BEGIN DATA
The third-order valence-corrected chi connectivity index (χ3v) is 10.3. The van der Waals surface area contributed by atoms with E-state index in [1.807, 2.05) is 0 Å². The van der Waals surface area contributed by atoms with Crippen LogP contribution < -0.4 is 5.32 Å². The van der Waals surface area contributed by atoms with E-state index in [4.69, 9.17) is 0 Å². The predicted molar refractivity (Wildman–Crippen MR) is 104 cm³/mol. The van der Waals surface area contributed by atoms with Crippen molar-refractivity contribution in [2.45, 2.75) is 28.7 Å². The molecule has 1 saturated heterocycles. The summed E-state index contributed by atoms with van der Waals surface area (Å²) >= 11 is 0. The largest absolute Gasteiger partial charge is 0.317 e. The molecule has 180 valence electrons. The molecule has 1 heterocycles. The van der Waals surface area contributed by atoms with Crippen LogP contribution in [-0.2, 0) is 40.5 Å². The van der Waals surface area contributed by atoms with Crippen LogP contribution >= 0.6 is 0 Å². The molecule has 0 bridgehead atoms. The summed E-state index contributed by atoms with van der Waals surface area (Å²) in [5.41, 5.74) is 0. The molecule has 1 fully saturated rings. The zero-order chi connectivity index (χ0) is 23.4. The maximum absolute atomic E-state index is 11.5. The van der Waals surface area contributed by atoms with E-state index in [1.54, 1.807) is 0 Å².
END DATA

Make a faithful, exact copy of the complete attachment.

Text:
The third-order valence-corrected chi connectivity index (χ3v) is 10.3. The van der Waals surface area contributed by atoms with E-state index in [1.807, 2.05) is 0 Å². The van der Waals surface area contributed by atoms with Crippen LogP contribution < -0.4 is 5.32 Å². The van der Waals surface area contributed by atoms with E-state index in [4.69, 9.17) is 0 Å². The predicted molar refractivity (Wildman–Crippen MR) is 104 cm³/mol. The van der Waals surface area contributed by atoms with Crippen molar-refractivity contribution in [2.45, 2.75) is 28.7 Å². The molecule has 1 saturated heterocycles. The summed E-state index contributed by atoms with van der Waals surface area (Å²) >= 11 is 0. The largest absolute Gasteiger partial charge is 0.317 e. The molecule has 180 valence electrons. The molecule has 1 heterocycles. The van der Waals surface area contributed by atoms with Crippen LogP contribution in [-0.2, 0) is 40.5 Å². The van der Waals surface area contributed by atoms with Crippen LogP contribution >= 0.6 is 0 Å². The molecule has 0 bridgehead atoms. The summed E-state index contributed by atoms with van der Waals surface area (Å²) in [5.41, 5.74) is 0. The molecule has 1 fully saturated rings. The zero-order chi connectivity index (χ0) is 23.4. The maximum absolute atomic E-state index is 11.5. The van der Waals surface area contributed by atoms with E-state index in [1.54, 1.807) is 0 Å².